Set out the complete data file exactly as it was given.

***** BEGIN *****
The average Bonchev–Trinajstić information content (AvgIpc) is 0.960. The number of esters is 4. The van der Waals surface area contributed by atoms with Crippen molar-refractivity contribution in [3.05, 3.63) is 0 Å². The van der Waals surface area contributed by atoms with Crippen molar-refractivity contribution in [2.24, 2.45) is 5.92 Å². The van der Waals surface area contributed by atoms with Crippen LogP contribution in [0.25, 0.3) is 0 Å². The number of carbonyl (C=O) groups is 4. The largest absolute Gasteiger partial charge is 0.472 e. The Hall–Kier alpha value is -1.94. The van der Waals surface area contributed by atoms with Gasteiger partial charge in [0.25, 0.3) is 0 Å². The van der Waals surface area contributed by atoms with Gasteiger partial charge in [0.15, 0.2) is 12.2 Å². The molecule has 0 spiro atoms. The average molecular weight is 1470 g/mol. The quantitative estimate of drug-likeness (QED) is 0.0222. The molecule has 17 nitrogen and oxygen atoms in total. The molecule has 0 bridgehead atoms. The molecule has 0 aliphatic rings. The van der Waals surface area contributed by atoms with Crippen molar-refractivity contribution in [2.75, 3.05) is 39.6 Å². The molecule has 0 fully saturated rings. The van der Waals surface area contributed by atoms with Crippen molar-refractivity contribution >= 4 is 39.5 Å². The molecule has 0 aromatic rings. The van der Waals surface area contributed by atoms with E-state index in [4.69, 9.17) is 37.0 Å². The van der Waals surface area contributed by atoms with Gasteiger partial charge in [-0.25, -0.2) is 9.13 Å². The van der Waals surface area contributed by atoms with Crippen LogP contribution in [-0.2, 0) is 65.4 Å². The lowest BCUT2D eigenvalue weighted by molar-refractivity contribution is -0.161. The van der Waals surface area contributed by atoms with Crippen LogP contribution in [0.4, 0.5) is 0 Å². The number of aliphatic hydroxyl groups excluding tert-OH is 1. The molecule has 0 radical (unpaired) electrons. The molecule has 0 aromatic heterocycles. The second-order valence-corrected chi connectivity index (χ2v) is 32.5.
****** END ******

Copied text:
The average Bonchev–Trinajstić information content (AvgIpc) is 0.960. The number of esters is 4. The van der Waals surface area contributed by atoms with Crippen molar-refractivity contribution in [3.05, 3.63) is 0 Å². The van der Waals surface area contributed by atoms with Crippen molar-refractivity contribution in [2.24, 2.45) is 5.92 Å². The van der Waals surface area contributed by atoms with Crippen LogP contribution in [0.25, 0.3) is 0 Å². The number of carbonyl (C=O) groups is 4. The largest absolute Gasteiger partial charge is 0.472 e. The Hall–Kier alpha value is -1.94. The van der Waals surface area contributed by atoms with Gasteiger partial charge in [0.25, 0.3) is 0 Å². The van der Waals surface area contributed by atoms with Gasteiger partial charge in [0.15, 0.2) is 12.2 Å². The molecule has 0 spiro atoms. The average molecular weight is 1470 g/mol. The quantitative estimate of drug-likeness (QED) is 0.0222. The molecule has 17 nitrogen and oxygen atoms in total. The molecule has 0 bridgehead atoms. The molecule has 0 aliphatic rings. The van der Waals surface area contributed by atoms with Crippen molar-refractivity contribution in [2.75, 3.05) is 39.6 Å². The molecule has 0 fully saturated rings. The van der Waals surface area contributed by atoms with Crippen molar-refractivity contribution >= 4 is 39.5 Å². The molecule has 0 aromatic rings. The van der Waals surface area contributed by atoms with E-state index in [4.69, 9.17) is 37.0 Å². The van der Waals surface area contributed by atoms with Gasteiger partial charge in [-0.25, -0.2) is 9.13 Å². The van der Waals surface area contributed by atoms with Crippen LogP contribution in [-0.2, 0) is 65.4 Å². The lowest BCUT2D eigenvalue weighted by molar-refractivity contribution is -0.161. The van der Waals surface area contributed by atoms with Crippen LogP contribution in [0.4, 0.5) is 0 Å². The number of aliphatic hydroxyl groups excluding tert-OH is 1. The molecule has 0 radical (unpaired) electrons. The molecule has 0 aromatic heterocycles. The second-order valence-corrected chi connectivity index (χ2v) is 32.5.